* The Amanda & Stacy Darling Memorial Tennis Center
* Bettye Wilson Soccer Complex
* Clark County Shooting Park
* Clark County Wetlands Park
* Desert Breeze Park
* Sunset Park


Las Vegas is the home of the following minor league teams:


Primary and secondary

*Public schools:The Clark County School District operates all of the public primary and secondary schools in the county with the exception of a few which are contracted out to a private organization.

*Private schools:

**The Alexander Dawson School at Rainbow Mountain
**Bishop Gorman High School
**Faith Lutheran Jr/Sr High School
**Calvary Chapel Christian School
**Calvary Church Christian School
**The Milton I. Schwartz Hebrew Academy
**Las Vegas Day School
**The Meadows School
**Merryhill School
**Mountain View Christian School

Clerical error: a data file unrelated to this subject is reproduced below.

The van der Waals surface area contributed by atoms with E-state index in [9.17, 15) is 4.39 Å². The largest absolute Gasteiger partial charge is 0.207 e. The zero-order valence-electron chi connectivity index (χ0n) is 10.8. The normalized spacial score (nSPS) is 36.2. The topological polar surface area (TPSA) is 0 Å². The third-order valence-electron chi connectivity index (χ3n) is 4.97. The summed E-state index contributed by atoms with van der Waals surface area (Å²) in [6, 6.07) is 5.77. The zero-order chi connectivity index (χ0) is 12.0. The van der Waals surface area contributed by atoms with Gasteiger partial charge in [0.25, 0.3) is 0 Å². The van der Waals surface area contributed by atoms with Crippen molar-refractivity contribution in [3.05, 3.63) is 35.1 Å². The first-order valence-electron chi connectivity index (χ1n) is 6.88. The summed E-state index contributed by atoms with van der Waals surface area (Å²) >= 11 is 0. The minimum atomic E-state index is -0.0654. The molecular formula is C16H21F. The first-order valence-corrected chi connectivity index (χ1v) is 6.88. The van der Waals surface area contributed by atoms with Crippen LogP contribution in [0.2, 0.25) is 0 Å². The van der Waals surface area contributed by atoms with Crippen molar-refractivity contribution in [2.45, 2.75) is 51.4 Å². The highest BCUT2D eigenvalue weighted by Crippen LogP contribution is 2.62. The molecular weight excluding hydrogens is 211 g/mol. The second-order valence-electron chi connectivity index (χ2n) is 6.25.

**Paradise Christian Academy []
**Shiloh Christian School
**St. Viator School
**Trinity Christian School
**New Horizons Academy
**University Baptist Academy

Colleges and universities

*Public Schools
**University of Nevada, Las Vegas (UNLV) is the major higher education institution in Las Vegas;
**University of Nevada, Reno (UNR) also has a campus for the School of Medicine in Las Vegas;
**Nevada State College located in Henderson, Nevada;
**College of Southern Nevada - formerly known as the Community College of Southern Nevada and Clark County Community College.

*Private schools 4 year+
**Design Institute
**National University of Nevada
**Touro University Nevada
**University of Phoenix-Nevada
**University of Southern Nevada, Doctor of Pharmacy degree


Venues in Las Vegas